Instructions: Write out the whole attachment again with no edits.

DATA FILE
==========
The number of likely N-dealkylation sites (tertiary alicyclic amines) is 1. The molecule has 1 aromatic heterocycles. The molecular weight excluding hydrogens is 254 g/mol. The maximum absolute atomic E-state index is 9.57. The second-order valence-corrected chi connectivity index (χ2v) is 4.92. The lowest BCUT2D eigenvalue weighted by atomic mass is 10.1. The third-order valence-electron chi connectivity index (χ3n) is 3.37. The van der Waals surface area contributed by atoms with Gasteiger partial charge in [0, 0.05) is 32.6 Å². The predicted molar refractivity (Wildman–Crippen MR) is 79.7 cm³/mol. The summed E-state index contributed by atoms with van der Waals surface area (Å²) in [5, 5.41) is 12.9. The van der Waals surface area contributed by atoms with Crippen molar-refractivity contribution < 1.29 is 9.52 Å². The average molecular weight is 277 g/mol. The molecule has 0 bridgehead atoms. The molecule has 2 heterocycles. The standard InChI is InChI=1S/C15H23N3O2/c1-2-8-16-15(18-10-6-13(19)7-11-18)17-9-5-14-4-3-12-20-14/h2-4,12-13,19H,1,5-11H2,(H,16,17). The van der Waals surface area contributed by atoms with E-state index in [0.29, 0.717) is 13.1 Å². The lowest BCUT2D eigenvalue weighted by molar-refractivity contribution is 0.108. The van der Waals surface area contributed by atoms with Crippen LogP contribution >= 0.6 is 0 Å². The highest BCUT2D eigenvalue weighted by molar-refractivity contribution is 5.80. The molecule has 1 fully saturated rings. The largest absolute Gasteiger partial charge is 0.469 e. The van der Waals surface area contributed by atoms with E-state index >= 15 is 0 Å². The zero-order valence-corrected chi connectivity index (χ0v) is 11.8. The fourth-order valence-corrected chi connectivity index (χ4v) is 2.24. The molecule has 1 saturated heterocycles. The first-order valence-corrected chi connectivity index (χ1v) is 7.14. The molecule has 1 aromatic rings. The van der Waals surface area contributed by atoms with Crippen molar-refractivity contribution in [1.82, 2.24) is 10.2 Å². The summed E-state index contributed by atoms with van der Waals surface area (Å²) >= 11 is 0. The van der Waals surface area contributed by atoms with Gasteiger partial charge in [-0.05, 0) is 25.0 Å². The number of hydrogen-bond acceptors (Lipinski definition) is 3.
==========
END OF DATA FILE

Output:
The number of likely N-dealkylation sites (tertiary alicyclic amines) is 1. The molecule has 1 aromatic heterocycles. The molecular weight excluding hydrogens is 254 g/mol. The maximum absolute atomic E-state index is 9.57. The second-order valence-corrected chi connectivity index (χ2v) is 4.92. The lowest BCUT2D eigenvalue weighted by atomic mass is 10.1. The third-order valence-electron chi connectivity index (χ3n) is 3.37. The van der Waals surface area contributed by atoms with Gasteiger partial charge in [0, 0.05) is 32.6 Å². The predicted molar refractivity (Wildman–Crippen MR) is 79.7 cm³/mol. The summed E-state index contributed by atoms with van der Waals surface area (Å²) in [5, 5.41) is 12.9. The van der Waals surface area contributed by atoms with Crippen molar-refractivity contribution < 1.29 is 9.52 Å². The average molecular weight is 277 g/mol. The molecule has 0 bridgehead atoms. The molecule has 2 heterocycles. The standard InChI is InChI=1S/C15H23N3O2/c1-2-8-16-15(18-10-6-13(19)7-11-18)17-9-5-14-4-3-12-20-14/h2-4,12-13,19H,1,5-11H2,(H,16,17). The van der Waals surface area contributed by atoms with E-state index in [0.29, 0.717) is 13.1 Å². The lowest BCUT2D eigenvalue weighted by molar-refractivity contribution is 0.108. The van der Waals surface area contributed by atoms with Crippen LogP contribution >= 0.6 is 0 Å². The highest BCUT2D eigenvalue weighted by molar-refractivity contribution is 5.80. The molecule has 1 fully saturated rings. The largest absolute Gasteiger partial charge is 0.469 e. The van der Waals surface area contributed by atoms with E-state index >= 15 is 0 Å². The zero-order valence-corrected chi connectivity index (χ0v) is 11.8. The fourth-order valence-corrected chi connectivity index (χ4v) is 2.24. The molecule has 1 saturated heterocycles. The first-order valence-corrected chi connectivity index (χ1v) is 7.14. The molecule has 1 aromatic rings. The van der Waals surface area contributed by atoms with Crippen molar-refractivity contribution in [1.82, 2.24) is 10.2 Å². The summed E-state index contributed by atoms with van der Waals surface area (Å²) >= 11 is 0. The van der Waals surface area contributed by atoms with Gasteiger partial charge in [-0.05, 0) is 25.0 Å². The number of hydrogen-bond acceptors (Lipinski definition) is 3.